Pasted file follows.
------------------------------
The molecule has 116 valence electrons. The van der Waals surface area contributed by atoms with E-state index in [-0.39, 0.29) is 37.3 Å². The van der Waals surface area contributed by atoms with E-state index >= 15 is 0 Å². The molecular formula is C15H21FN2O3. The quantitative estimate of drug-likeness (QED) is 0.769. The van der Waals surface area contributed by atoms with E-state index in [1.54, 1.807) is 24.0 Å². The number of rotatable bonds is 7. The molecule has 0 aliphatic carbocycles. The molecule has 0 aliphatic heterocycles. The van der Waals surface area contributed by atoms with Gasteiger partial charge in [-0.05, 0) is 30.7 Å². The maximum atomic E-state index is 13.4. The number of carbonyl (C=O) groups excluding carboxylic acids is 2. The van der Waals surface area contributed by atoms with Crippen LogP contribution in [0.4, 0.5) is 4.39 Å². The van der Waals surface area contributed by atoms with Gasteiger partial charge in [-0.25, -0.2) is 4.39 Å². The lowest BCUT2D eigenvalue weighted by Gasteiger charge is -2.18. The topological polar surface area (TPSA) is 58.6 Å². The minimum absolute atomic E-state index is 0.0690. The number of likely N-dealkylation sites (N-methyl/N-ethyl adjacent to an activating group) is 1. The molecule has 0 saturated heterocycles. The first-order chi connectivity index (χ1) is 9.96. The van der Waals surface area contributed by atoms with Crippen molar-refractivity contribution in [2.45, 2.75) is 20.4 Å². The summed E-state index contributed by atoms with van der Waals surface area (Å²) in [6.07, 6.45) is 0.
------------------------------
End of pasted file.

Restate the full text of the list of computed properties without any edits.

The molecule has 116 valence electrons. The van der Waals surface area contributed by atoms with E-state index in [-0.39, 0.29) is 37.3 Å². The van der Waals surface area contributed by atoms with E-state index >= 15 is 0 Å². The molecular formula is C15H21FN2O3. The quantitative estimate of drug-likeness (QED) is 0.769. The van der Waals surface area contributed by atoms with E-state index in [1.54, 1.807) is 24.0 Å². The number of rotatable bonds is 7. The molecule has 0 aliphatic carbocycles. The molecule has 0 aliphatic heterocycles. The van der Waals surface area contributed by atoms with Gasteiger partial charge in [-0.05, 0) is 30.7 Å². The maximum atomic E-state index is 13.4. The number of carbonyl (C=O) groups excluding carboxylic acids is 2. The van der Waals surface area contributed by atoms with Crippen LogP contribution in [0.4, 0.5) is 4.39 Å². The van der Waals surface area contributed by atoms with Gasteiger partial charge in [-0.25, -0.2) is 4.39 Å². The lowest BCUT2D eigenvalue weighted by Gasteiger charge is -2.18. The topological polar surface area (TPSA) is 58.6 Å². The minimum absolute atomic E-state index is 0.0690. The number of likely N-dealkylation sites (N-methyl/N-ethyl adjacent to an activating group) is 1. The molecule has 0 saturated heterocycles. The first-order chi connectivity index (χ1) is 9.96. The van der Waals surface area contributed by atoms with Crippen molar-refractivity contribution in [2.45, 2.75) is 20.4 Å². The summed E-state index contributed by atoms with van der Waals surface area (Å²) in [6.07, 6.45) is 0.